Electric-assist bikes — echoing goosoid, “Cycling isnt about exercise, it is about transport”; e-bikes can be a good choice for anyone, or the only choice for many aging folks and some partly mobility-impaired users.
    Generally better bikes — it could be that your personal hill is more daunting than it needs to be, due to improper bike mechanics; a quality bicycle might help, with the right gear ratios, tyres, etc. (Forget aerodynamics and lycra, however.)
    Improving adjacent factors — if not your bike, it could be the rest of the trip’s infrastructure is letting you down, adding traffic stress or endangering safety, and the cumulative effect puts you off climbing a hill; separated cycleways, civilized intersections, sensible networks with good street-level access and parking, may all ease enough other worries as to make dealing with a few hills worthwhile.
    Ride slowly — when enough of the built environment is changed to suit a casual riding style, cycling slowly up a hill could be no different in difficulty to cycling slowly flat ground or gently coasting down the other side; steaming ahead furiously isn’t for everyone (possibly not even most people).
    Part-time biking — don’t bike the hard parts everyday; use other modes if available, especially PT; it might just make the extra effort tolerable over time.
    Getting fit — if you are sufficiently privileged with the ability to do it, perhaps exercise and get fit enough to more easily deal with the hills in your way.
    Easier, indirect routes — sometimes there can be a longer but slower or scenic route as an alternative, which is useful to some people under the right circumstances.
    Small tunnels/bridges/underpasses/overpasses — an easier but more direct alternative route in concentrated form can be created in some conditions in the form of a built structure that keeps paths more level, enabling through passage for those who want it.
    Earthworks to ease grade — not uncommon in transport engineering for roads to benefit cars and trucks; when cycling is taken seriously, it can be a worthwhile option occasionally (though harder to do in densely built-up spaces).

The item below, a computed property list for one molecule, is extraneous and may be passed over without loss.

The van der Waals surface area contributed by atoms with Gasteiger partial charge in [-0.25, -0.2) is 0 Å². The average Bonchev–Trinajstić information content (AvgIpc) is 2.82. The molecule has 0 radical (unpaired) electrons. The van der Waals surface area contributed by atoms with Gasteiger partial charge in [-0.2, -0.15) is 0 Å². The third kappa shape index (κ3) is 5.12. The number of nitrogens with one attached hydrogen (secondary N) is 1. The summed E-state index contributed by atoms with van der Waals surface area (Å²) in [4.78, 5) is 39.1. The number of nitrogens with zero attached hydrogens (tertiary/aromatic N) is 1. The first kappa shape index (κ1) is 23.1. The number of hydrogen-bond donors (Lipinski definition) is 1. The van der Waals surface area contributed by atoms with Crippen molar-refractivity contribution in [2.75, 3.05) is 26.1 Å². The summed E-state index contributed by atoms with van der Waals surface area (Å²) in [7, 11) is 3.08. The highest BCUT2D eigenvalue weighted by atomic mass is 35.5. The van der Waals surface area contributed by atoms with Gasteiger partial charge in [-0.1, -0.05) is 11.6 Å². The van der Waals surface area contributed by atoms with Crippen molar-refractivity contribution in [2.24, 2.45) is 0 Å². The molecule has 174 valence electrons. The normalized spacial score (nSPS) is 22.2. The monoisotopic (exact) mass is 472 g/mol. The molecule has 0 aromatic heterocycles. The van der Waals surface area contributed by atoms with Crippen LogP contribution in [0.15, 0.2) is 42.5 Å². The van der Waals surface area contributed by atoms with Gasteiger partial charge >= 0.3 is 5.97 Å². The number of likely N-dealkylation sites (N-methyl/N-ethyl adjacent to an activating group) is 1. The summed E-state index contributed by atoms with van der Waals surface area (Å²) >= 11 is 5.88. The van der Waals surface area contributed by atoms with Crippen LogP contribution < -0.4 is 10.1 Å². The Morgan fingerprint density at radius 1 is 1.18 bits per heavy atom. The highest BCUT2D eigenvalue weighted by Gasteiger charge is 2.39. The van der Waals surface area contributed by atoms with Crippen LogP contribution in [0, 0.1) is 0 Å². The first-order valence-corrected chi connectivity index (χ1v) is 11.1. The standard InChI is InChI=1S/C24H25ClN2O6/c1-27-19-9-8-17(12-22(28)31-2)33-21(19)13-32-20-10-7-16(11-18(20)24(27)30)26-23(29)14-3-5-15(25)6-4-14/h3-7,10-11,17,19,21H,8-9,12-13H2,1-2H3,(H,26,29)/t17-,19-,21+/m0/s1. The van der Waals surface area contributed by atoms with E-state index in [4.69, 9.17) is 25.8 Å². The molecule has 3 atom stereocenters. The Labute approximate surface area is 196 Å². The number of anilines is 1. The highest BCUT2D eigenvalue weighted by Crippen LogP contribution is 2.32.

Land-use planning to refactor journeys — over the medium to long term, the single biggest determinant of journey shape and scale is land use; planning this properly will help enable both human scale and transit-oriented travel, and therefore make cycling more obvious choice for more people.
    Abandon motordom — injudiciously expanding highways, stroads, greenfields sprawl and other disasters of urban form at the same time is counterproductive, often outpacing any progress; better to just not sever an existing or planned neighbourhood with a depressed or elevated motorway, than to do so and mitigate the impact with a token walking/cycling bridge/underpass.

    1. Thanks. Even so, missed out at least a couple of big ones:

      Mechanised lifts/elevators/funiculars — besides “landscape attenuators” like bridges, tunnels, and trains, other fixed infrastructure can include bike lifts (as in the original post), cable cars or plain old elevators (useful at PT stations).
      Walking — get off and push the bike uphill with no shame; if cycling is “like walking, only faster”, then walking a bike uphill is “like walking, only the same”; also, infrastructure in the way of ramps, stairs with bike channels, etc. can help.

    2. Thanks Non Motorist for pointing out bike share as a solution.
      Auckland residents could use bus, train and ferry to get into the CBD from the outer suburbs and know they have the freedom of hundreds of bikes and tens of locations to travel between, for meetings or lunchtime errands. Then take PT mode home to the outer suburbs…
      A recent survey of riders on the Waterfront Auckland bikes said there was enough cycle lanes, also that more bikes and rental stations would mean they use them more.
      Disclaimer: Written by Nextbike NZ director.

  10. “….cities like Seattle and Portland with similar terrain (and climates) but higher levels of cycling mode share (4.1%, and 6.1% respectively)”

    Kent, look closer to home for an example – in Napier/Hastings, the cycling mode share is 12%.